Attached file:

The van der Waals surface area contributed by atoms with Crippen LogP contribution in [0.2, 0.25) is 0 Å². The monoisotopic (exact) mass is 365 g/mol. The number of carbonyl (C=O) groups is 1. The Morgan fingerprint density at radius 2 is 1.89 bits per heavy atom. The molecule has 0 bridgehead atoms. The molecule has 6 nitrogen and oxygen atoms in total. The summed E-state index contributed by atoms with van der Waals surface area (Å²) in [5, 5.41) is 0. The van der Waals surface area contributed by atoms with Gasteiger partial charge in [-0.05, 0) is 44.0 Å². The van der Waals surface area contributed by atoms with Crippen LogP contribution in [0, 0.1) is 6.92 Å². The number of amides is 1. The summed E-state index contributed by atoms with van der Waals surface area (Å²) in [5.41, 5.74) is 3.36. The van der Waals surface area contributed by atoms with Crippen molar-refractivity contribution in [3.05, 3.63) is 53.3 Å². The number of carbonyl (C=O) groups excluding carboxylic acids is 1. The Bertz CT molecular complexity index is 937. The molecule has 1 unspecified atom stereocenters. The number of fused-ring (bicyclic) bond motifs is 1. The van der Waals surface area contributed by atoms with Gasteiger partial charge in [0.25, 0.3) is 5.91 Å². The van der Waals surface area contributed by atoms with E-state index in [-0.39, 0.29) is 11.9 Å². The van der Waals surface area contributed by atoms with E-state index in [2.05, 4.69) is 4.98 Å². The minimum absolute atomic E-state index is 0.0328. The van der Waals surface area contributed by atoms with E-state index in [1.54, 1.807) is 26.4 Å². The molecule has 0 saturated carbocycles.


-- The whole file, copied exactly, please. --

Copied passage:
The van der Waals surface area contributed by atoms with Crippen LogP contribution in [0.2, 0.25) is 0 Å². The monoisotopic (exact) mass is 365 g/mol. The number of carbonyl (C=O) groups is 1. The Morgan fingerprint density at radius 2 is 1.89 bits per heavy atom. The molecule has 0 bridgehead atoms. The molecule has 6 nitrogen and oxygen atoms in total. The summed E-state index contributed by atoms with van der Waals surface area (Å²) in [5, 5.41) is 0. The van der Waals surface area contributed by atoms with Gasteiger partial charge in [-0.05, 0) is 44.0 Å². The van der Waals surface area contributed by atoms with Crippen LogP contribution in [0, 0.1) is 6.92 Å². The number of amides is 1. The summed E-state index contributed by atoms with van der Waals surface area (Å²) in [5.41, 5.74) is 3.36. The van der Waals surface area contributed by atoms with Crippen molar-refractivity contribution in [3.05, 3.63) is 53.3 Å². The number of carbonyl (C=O) groups excluding carboxylic acids is 1. The Bertz CT molecular complexity index is 937. The molecule has 1 unspecified atom stereocenters. The number of fused-ring (bicyclic) bond motifs is 1. The van der Waals surface area contributed by atoms with Gasteiger partial charge in [0.25, 0.3) is 5.91 Å². The van der Waals surface area contributed by atoms with E-state index in [-0.39, 0.29) is 11.9 Å². The van der Waals surface area contributed by atoms with E-state index in [2.05, 4.69) is 4.98 Å². The minimum absolute atomic E-state index is 0.0328. The van der Waals surface area contributed by atoms with E-state index in [1.54, 1.807) is 26.4 Å². The molecule has 0 saturated carbocycles.